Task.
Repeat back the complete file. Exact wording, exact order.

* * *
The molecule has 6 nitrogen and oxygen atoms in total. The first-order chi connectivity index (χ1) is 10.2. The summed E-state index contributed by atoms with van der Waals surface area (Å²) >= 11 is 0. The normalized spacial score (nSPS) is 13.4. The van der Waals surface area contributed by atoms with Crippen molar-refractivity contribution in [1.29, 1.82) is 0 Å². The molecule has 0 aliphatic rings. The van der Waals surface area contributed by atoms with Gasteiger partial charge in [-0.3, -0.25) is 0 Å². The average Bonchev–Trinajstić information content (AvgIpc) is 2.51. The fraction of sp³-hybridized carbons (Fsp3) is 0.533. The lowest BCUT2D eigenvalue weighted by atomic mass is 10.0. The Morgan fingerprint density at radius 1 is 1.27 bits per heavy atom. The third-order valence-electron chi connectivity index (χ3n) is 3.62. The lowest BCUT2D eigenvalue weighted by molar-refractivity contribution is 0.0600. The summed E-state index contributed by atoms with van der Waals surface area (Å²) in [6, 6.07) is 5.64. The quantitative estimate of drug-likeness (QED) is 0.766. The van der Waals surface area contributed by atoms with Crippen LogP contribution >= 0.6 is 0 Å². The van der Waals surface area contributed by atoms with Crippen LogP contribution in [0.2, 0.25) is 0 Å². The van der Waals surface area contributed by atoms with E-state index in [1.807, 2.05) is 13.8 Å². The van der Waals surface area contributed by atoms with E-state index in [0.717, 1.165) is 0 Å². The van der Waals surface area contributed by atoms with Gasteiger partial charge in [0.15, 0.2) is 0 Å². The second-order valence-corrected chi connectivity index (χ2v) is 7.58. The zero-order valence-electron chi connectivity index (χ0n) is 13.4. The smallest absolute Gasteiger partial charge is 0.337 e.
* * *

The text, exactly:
The molecule has 6 nitrogen and oxygen atoms in total. The first-order chi connectivity index (χ1) is 10.2. The summed E-state index contributed by atoms with van der Waals surface area (Å²) >= 11 is 0. The normalized spacial score (nSPS) is 13.4. The van der Waals surface area contributed by atoms with Crippen molar-refractivity contribution in [1.29, 1.82) is 0 Å². The molecule has 0 aliphatic rings. The van der Waals surface area contributed by atoms with Gasteiger partial charge in [-0.3, -0.25) is 0 Å². The average Bonchev–Trinajstić information content (AvgIpc) is 2.51. The fraction of sp³-hybridized carbons (Fsp3) is 0.533. The lowest BCUT2D eigenvalue weighted by atomic mass is 10.0. The Morgan fingerprint density at radius 1 is 1.27 bits per heavy atom. The third-order valence-electron chi connectivity index (χ3n) is 3.62. The lowest BCUT2D eigenvalue weighted by molar-refractivity contribution is 0.0600. The summed E-state index contributed by atoms with van der Waals surface area (Å²) in [6, 6.07) is 5.64. The quantitative estimate of drug-likeness (QED) is 0.766. The van der Waals surface area contributed by atoms with Crippen LogP contribution >= 0.6 is 0 Å². The van der Waals surface area contributed by atoms with Crippen LogP contribution in [0.2, 0.25) is 0 Å². The van der Waals surface area contributed by atoms with E-state index in [1.807, 2.05) is 13.8 Å². The van der Waals surface area contributed by atoms with E-state index in [0.717, 1.165) is 0 Å². The van der Waals surface area contributed by atoms with Gasteiger partial charge in [0.15, 0.2) is 0 Å². The second-order valence-corrected chi connectivity index (χ2v) is 7.58. The zero-order valence-electron chi connectivity index (χ0n) is 13.4. The smallest absolute Gasteiger partial charge is 0.337 e.